Brook Taube, an internationally recognized industry leader and founder of billion-dollar companies, asks a simple question. In the rising tide of layoffs, especially across the technology sector, inevitable? or are they avoidable–are they really needed at all?
In addressing that question, Taube operates from a unique perspective. He believes that a company is as much its people as its product.
Layoffs carry well-known but unintended consequences for employees. Nevertheless, companies increasingly turn to layoffs as a survival tool when the overall economy is trending downward, inflationary pressures are increasing, interest rates are rising, and recession fears are circulating among entrepreneurs. Layoffs, in this setting, are intended to cut the cost of salaries and benefits in the face of lean revenues and falling profits.
By the Numbers
On March 1, 2013, the Bureau of Labor Statistics (BLS) in the United States cut its budget and eliminated (among other functions) its Mass Layoff Statistics program. This made layoff statistics more difficult to acquire, and it made forecasting less certain.
However, according to data now compiled by the statistical analyst, Layoffs.fyi, 662 tech companies reported layoffs in the first quarter of 2023, amassing a running total of 192,334 employees out of work. For all of 2022, stats show that 1056 tech companies laid off 164,591 employees. So, if the 2023 rate continues, the tech industry could bleed more than 900,000 jobs by 2024, about a 5-fold increase over ‘22. Taube’s warning that the tech industry should brace for trouble appears reasonable.
The Personal Side
Among his fiscal interests, Taube has engaged strategically with early-stage technology companies. He was also an early sponsor of Progressive Therapeutics Inc. (www.PTI.life), whose global mission is to improve mental wellness for millions of people. This interesting linkage highlighted his view of the tech layoff spike through a mental wellness lens. With the critical human factors in view, along with the economic factors, Taube now asks, “Are layoffs really needed in the tech industry?”
Protecting Long-Term Prospects
While the pandemic sparked sudden, unexpected growth in tech employment, with probable over-hiring, a subsequent cooling in the industry will not mean the demand will disappear for skilled, seasoned tech industry employees. Though concerns about the global economy remain, analysts still project enterprise technology spending to reach as high as $4.5 trillion in 2023, up nearly 2.5% from 2022.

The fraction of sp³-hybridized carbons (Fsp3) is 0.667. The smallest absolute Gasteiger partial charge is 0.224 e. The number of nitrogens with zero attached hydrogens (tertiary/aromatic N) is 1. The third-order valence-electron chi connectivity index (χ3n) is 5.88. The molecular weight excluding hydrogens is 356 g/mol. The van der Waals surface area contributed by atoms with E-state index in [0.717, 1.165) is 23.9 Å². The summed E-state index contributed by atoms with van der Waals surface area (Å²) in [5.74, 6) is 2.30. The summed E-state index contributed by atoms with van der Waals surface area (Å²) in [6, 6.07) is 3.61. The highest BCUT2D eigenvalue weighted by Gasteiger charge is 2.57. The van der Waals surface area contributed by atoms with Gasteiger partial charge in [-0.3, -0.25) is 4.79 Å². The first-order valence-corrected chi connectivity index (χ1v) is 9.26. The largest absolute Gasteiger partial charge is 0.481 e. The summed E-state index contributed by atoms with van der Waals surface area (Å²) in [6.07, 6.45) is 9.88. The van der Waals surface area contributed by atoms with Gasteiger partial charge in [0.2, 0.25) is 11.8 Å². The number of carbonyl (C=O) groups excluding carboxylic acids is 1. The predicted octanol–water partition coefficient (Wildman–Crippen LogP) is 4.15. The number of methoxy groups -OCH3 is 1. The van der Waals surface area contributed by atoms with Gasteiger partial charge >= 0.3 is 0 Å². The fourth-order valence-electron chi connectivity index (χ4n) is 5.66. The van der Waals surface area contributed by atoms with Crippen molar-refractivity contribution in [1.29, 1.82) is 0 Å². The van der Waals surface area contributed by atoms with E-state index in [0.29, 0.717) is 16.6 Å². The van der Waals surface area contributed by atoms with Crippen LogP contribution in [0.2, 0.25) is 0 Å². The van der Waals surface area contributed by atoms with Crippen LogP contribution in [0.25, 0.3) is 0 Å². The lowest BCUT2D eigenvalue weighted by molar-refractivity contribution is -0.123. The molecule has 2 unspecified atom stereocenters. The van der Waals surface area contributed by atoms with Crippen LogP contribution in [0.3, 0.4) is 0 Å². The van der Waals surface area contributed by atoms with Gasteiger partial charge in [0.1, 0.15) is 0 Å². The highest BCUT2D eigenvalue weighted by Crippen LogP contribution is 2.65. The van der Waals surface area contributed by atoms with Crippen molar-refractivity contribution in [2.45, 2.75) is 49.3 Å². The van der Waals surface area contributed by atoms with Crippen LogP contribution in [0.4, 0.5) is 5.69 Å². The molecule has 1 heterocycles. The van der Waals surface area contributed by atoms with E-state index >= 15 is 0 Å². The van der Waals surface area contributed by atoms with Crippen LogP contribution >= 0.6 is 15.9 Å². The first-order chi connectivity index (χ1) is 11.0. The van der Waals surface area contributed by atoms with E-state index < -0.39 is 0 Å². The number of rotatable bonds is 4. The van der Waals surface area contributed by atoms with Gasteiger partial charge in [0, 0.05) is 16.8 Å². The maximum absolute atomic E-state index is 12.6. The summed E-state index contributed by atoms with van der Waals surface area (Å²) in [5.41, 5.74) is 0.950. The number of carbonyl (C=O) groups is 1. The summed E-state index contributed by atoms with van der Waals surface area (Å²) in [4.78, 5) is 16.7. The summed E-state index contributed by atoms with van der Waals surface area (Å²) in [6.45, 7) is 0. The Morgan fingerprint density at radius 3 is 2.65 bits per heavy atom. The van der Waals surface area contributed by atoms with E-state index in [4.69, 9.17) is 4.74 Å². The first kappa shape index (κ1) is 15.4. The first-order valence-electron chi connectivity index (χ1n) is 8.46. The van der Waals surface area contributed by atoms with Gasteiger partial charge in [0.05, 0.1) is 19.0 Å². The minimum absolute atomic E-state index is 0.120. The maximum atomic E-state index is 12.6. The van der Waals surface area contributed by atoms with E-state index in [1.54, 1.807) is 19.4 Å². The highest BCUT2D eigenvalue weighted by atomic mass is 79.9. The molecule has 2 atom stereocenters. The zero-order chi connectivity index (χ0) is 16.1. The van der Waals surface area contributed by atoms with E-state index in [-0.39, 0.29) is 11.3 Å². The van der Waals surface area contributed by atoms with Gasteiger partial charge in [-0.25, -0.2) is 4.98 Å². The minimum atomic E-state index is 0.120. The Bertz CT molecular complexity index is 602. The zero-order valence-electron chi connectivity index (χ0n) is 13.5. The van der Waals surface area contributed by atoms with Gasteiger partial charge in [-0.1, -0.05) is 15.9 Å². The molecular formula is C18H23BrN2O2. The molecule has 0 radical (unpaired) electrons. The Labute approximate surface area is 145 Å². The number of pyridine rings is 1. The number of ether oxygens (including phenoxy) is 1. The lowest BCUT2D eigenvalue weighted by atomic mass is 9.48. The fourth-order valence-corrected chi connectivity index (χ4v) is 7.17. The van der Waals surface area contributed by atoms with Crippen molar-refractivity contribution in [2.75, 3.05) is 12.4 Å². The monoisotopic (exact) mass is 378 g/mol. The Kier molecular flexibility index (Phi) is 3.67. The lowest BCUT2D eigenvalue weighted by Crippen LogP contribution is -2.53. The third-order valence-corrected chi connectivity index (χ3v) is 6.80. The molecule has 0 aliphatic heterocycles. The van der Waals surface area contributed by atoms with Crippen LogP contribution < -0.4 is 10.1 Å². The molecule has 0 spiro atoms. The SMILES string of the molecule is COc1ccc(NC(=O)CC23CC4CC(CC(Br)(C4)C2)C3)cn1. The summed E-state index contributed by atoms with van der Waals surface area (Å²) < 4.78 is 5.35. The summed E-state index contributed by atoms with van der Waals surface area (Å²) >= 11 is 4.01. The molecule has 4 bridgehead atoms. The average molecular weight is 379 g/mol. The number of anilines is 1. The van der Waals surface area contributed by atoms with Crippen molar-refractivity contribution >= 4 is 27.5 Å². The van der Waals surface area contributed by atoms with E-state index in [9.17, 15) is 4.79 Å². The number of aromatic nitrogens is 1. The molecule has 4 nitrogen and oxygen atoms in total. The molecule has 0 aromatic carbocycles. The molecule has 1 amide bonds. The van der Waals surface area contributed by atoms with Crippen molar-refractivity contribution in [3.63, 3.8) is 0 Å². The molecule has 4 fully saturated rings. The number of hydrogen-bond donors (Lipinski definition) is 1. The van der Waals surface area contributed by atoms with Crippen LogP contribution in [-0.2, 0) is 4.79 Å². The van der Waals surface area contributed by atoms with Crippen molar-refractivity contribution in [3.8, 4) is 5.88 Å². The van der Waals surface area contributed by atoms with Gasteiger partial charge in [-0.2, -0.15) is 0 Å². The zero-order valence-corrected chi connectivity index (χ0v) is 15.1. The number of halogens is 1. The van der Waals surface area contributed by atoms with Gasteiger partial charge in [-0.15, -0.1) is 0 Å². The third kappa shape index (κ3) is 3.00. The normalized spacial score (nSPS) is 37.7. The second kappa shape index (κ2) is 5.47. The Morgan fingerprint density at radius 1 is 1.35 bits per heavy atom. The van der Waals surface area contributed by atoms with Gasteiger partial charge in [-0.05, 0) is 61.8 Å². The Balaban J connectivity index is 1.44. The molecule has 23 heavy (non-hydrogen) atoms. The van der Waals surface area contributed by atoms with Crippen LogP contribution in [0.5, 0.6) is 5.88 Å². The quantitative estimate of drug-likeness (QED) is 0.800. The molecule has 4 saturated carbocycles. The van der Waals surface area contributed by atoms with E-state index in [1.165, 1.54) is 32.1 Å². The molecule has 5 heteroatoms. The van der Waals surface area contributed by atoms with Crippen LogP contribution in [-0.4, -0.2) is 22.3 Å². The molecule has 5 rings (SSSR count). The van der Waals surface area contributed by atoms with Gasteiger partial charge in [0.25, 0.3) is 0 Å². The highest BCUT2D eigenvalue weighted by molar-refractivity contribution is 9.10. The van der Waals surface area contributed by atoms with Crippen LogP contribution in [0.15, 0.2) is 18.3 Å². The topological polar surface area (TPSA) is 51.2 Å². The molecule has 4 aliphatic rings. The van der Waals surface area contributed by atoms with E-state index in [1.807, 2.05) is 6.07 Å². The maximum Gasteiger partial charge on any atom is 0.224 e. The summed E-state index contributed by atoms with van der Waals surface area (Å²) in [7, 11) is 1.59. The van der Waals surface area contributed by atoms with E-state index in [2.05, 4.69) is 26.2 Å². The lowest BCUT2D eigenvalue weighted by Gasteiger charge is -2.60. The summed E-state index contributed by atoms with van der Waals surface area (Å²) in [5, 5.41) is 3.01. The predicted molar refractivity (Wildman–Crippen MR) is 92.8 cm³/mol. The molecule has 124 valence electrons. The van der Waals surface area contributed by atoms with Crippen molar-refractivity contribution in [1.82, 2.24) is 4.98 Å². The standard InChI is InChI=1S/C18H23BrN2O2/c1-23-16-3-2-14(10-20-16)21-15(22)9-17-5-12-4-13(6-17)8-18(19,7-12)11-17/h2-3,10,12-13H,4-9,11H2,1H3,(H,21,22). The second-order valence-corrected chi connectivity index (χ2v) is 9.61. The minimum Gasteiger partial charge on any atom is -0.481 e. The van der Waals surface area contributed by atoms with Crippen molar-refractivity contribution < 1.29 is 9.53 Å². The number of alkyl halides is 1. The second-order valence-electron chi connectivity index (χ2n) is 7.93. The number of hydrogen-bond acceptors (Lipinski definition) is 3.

With the U.S. tech market accounting for as much as 35% of the total world market, opportunities for continued growth remain strong.
As a result, layoffs risk the loss of talent and experience that companies may find hard to recapture in the near or distant future. Layoffs, then, according to Taube, may yield short-term gains and short-term investor gratification but can endanger future growth, longer-term stability, and profits.
Layoffs, Taube now warns, may not only be unneeded but fiscally unwise.
“There are many other ways in which organizations can cut costs without laying off employees,” Taube says. He promotes a number of alternatives to unneeded layoffs, not only with human costs in view but also as a critical investment in future profitability.
Employment security that retains valuable workers can, in many cases, save as much as layoffs and sometimes more. These alternatives include time-off options, work reduction options, and safe exit ramps.
Among the time-off options are specified-length furloughs and short-term sabbaticals. While these are unpaid, they offer the security of a guaranteed return-to-work, often by a specific date.
Work reduction options include temporary pay cuts, work-hour cuts, a promotion freeze, an annual raise freeze, or zero-hour scheduling. While potentially costly to an employee, these options can retain jobs for workers while cutting overall business costs.
If some layoffs are unavoidable, Brook Taube advises the creation of a soft off-ramp. This requires contingency planning by the company–an investment in layoff preparation. This was an especially important project for tech industry leaders who predicted volatility in their market.
Outplacement assistance is a career program designed for laid-off employees. Such programs assist in resume creation, offer coaching for job interviews, promote networking within the tech industry sector for which they are trained, navigation of job boards and internet sites, and employment agencies–all of which will help a laid-off employee land the right job. The benefits to the company include retaining in-house morale, public confidence, and brand reputation.
Employers may also simply encourage quitting. According to the U.S. Department of Labor, workers who leave their jobs voluntarily overwhelmingly find new positions and generally at higher salaries. New tech startups are especially drawn to attracting laid-off workers who have long-term experience.
Employers seeking alternatives to layoffs can also direct workers to the U.S. Labor Department’s Rapid Response Services For Workers (www.dol.gov). This service works to customize services and resources to the specific needs of a laid-off worker.
Are Layoffs Needed?
Brook Taube, whose strategies have piloted industry leaders to high profits for decades, now assures the tech industry that layoffs are not (always) necessary.
Layoffs are not a panacea for reducing costs in times of economic uncertainty. They can generate bad publicity, lower morale, increase anxiety and/or reduce trust, and potentially lower innovation.
“When companies don’t know or ignore these consequences, one thing is clear,” concludes Taube. “Layoffs have a profound effect on the livelihoods of employees in the short term, potentially with limited benefit, and likely create consequences to the business over the longer term.”